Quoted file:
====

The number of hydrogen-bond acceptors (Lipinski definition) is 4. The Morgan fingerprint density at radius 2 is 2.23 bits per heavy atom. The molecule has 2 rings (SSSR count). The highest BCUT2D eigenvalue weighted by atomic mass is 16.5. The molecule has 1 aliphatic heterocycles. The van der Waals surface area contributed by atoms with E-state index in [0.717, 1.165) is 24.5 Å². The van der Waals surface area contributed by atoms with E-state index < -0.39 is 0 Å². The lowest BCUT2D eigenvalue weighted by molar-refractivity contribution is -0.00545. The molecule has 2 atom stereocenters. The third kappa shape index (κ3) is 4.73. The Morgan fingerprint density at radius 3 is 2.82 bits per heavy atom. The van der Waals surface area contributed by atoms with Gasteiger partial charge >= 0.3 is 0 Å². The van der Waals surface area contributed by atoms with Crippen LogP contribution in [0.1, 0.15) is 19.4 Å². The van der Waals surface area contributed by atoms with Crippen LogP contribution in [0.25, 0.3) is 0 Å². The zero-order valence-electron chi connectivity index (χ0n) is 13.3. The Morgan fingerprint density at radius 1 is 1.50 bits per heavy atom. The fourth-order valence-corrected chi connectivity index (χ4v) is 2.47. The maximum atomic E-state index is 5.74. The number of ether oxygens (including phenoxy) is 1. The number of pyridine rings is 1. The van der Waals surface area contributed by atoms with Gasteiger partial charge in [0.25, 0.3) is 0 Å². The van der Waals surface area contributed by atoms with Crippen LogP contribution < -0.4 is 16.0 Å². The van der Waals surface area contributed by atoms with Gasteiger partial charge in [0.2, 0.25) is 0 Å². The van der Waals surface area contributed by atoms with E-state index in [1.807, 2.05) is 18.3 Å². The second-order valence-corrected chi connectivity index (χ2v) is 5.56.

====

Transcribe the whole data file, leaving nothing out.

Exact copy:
The number of hydrogen-bond acceptors (Lipinski definition) is 4. The Morgan fingerprint density at radius 2 is 2.23 bits per heavy atom. The molecule has 2 rings (SSSR count). The highest BCUT2D eigenvalue weighted by atomic mass is 16.5. The molecule has 1 aliphatic heterocycles. The van der Waals surface area contributed by atoms with E-state index in [0.717, 1.165) is 24.5 Å². The van der Waals surface area contributed by atoms with E-state index < -0.39 is 0 Å². The lowest BCUT2D eigenvalue weighted by molar-refractivity contribution is -0.00545. The molecule has 2 atom stereocenters. The third kappa shape index (κ3) is 4.73. The Morgan fingerprint density at radius 3 is 2.82 bits per heavy atom. The van der Waals surface area contributed by atoms with Gasteiger partial charge >= 0.3 is 0 Å². The van der Waals surface area contributed by atoms with Crippen LogP contribution in [0.1, 0.15) is 19.4 Å². The van der Waals surface area contributed by atoms with Crippen LogP contribution in [0.25, 0.3) is 0 Å². The zero-order valence-electron chi connectivity index (χ0n) is 13.3. The Morgan fingerprint density at radius 1 is 1.50 bits per heavy atom. The fourth-order valence-corrected chi connectivity index (χ4v) is 2.47. The maximum atomic E-state index is 5.74. The number of ether oxygens (including phenoxy) is 1. The number of pyridine rings is 1. The van der Waals surface area contributed by atoms with Gasteiger partial charge in [0.25, 0.3) is 0 Å². The van der Waals surface area contributed by atoms with Crippen LogP contribution < -0.4 is 16.0 Å². The van der Waals surface area contributed by atoms with Gasteiger partial charge in [0.2, 0.25) is 0 Å². The van der Waals surface area contributed by atoms with E-state index in [1.807, 2.05) is 18.3 Å². The second-order valence-corrected chi connectivity index (χ2v) is 5.56.